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Macroeconomic Policy in DSGE and Agent-Based Models

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  • Giorgio Fagiolo

    ()
    (Sant'Anna School of Advanced Studies, Pisa)

  • Andrea Roventini

    ()
    (Department of Economics (University of Verona))

Abstract

The Great Recession seems to be a natural experiment for macroeconomics showing the inadequacy of the predominant theoretical framework — the New Neoclassical Synthesis — grounded on the DSGE model. In this paper, we present a critical discussion of the theoretical, empirical and political-economy pitfalls of the DSGE-based approach to policy analysis. We suggest that a more fruitful research avenue to pursue is to explore alternative theoretical paradigms, which can escape the strong theoretical requirements of neoclassical models (e.g., equilibrium, rationality, representative agent, etc.). We briefly introduce one of the most successful alternative research projects – known in the literature as agent-based computational economics (ACE) – and we present the way it has been applied to policy analysis issues. We then provide a survey of agent-based models addressing macroeconomic policy issues. Finally, we conclude by discussing the methodological status of ACE, as well as the (many) problems it raises.

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Paper provided by University of Verona, Department of Economics in its series Working Papers with number 07/2012.

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Length: 33
Date of creation: Feb 2012
Date of revision:
Handle: RePEc:ver:wpaper:07/2012

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Keywords: Economic Policy; Monetary and Fiscal Policies; New Neoclassical Synthesis; New Keynesian Models; DSGE Models; Agent-Based Computational Economics; Agent- Based Models; Great Recession; Crisis;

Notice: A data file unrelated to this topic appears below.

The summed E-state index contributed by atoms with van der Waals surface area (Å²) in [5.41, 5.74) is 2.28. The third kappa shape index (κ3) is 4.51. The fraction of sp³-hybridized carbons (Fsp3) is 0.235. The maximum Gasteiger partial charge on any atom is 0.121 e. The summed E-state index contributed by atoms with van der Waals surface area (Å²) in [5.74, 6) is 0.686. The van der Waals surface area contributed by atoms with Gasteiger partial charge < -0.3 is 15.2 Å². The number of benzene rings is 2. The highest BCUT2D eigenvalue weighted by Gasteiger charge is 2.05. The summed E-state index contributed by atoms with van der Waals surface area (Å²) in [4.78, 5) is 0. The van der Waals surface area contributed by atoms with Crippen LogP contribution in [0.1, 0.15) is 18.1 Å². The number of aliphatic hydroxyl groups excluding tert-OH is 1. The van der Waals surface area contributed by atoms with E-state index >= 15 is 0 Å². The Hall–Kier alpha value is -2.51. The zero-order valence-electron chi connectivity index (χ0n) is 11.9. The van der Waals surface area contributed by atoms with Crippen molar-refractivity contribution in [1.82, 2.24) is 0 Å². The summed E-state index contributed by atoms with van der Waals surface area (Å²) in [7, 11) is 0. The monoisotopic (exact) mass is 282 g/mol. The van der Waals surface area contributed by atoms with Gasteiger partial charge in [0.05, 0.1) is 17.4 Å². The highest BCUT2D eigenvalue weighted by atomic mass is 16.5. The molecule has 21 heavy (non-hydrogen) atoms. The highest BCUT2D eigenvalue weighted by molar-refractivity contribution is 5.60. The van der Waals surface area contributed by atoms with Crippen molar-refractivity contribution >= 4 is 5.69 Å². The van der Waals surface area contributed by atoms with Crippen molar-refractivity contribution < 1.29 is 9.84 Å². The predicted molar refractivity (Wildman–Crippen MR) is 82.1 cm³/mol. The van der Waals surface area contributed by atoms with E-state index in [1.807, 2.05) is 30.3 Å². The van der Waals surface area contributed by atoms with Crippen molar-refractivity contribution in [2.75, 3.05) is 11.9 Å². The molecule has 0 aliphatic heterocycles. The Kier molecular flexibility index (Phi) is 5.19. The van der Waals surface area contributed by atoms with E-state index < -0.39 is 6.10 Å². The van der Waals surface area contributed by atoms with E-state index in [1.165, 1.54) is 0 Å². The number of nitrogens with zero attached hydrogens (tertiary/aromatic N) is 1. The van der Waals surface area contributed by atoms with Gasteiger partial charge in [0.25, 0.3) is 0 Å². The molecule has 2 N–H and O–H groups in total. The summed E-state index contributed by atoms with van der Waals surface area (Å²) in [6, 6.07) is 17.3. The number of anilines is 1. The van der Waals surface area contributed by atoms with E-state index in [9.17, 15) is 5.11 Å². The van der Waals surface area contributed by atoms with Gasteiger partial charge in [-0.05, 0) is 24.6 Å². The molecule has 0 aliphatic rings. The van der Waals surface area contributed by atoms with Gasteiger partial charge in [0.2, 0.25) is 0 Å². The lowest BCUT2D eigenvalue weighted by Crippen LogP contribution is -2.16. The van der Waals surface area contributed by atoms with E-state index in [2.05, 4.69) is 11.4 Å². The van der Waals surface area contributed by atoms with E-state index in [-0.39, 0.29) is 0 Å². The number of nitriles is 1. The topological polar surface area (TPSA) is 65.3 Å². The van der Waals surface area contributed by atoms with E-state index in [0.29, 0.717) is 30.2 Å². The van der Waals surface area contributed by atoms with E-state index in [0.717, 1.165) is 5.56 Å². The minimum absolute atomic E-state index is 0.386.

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  1. Here we go again: ABM versus DSGE
    by Economic Logician in Economic Logic on 2012-11-08 15:23:00
  2. [??]ABM??????
    by himaginary in himaginaryの日記 on 2012-11-13 08:00:00
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Cited by:
  1. Lengnick, Matthias & Krug, Sebastian & Wohltmann, Hans-Werner, 2013. "Money creation and financial instability: An agent-based credit network approach," Economics - The Open-Access, Open-Assessment E-Journal, Kiel Institute for the World Economy, vol. 7(32), pages 1-44.
  2. Jakob Grazzini & Matteo G. Richiardi, 2013. "Consistent Estimation of Agent-Based Models by Simulated Minimum Distance," LABORatorio R. Revelli Working Papers Series 130, LABORatorio R. Revelli, Centre for Employment Studies.
  3. Riccetti, Luca & Russo, Alberto & Gallegati, Mauro, 2013. "Unemployment benefits and financial factors in an agent-based macroeconomic model," Economics Discussion Papers 2013-9, Kiel Institute for the World Economy.
  4. Giovani Dosi & Giorgio Fagiolo & Andrea Roventini & Mauro Napoletano, 2012. "Income Distribution, Credit and Fiscal Policies in an Agent-Based Keynesian Model," INET Research Notes 11, Institute for New Economic Thinking (INET).
  5. Zakaria Babutsidze, 2012. "Asymmetric (S,s) Pricing: Implications for Monetary Policy," Revue de l'OFCE, Presses de Sciences-Po, vol. 0(5), pages 177-204.
  6. Fischer, Thomas & Riedler, Jesper, 2012. "Prices, debt and market structure in an agent-based model of the financial market," ZEW Discussion Papers 12-045, ZEW - Zentrum für Europäische Wirtschaftsforschung / Center for European Economic Research.
  7. Nadja König & Ingrid Größl, 2014. "Catching up with the Joneses and Borrowing Constraints: An Agent-based Analysis of Household Debt," Macroeconomics and Finance Series 201404, Hamburg University, Department Wirtschaft und Politik.
  8. Christophe Blot & Marion Cochard & Jérôme Creel & Bruno Ducoudré & Danielle Schweisguth & Xavier Timbeau, 2014. "Is There an Alternative Strategy for Reducing Public Debt by 2032?," Panoeconomicus, Savez ekonomista Vojvodine, Novi Sad, Serbia, vol. 61(1), pages 39-57, Februar.

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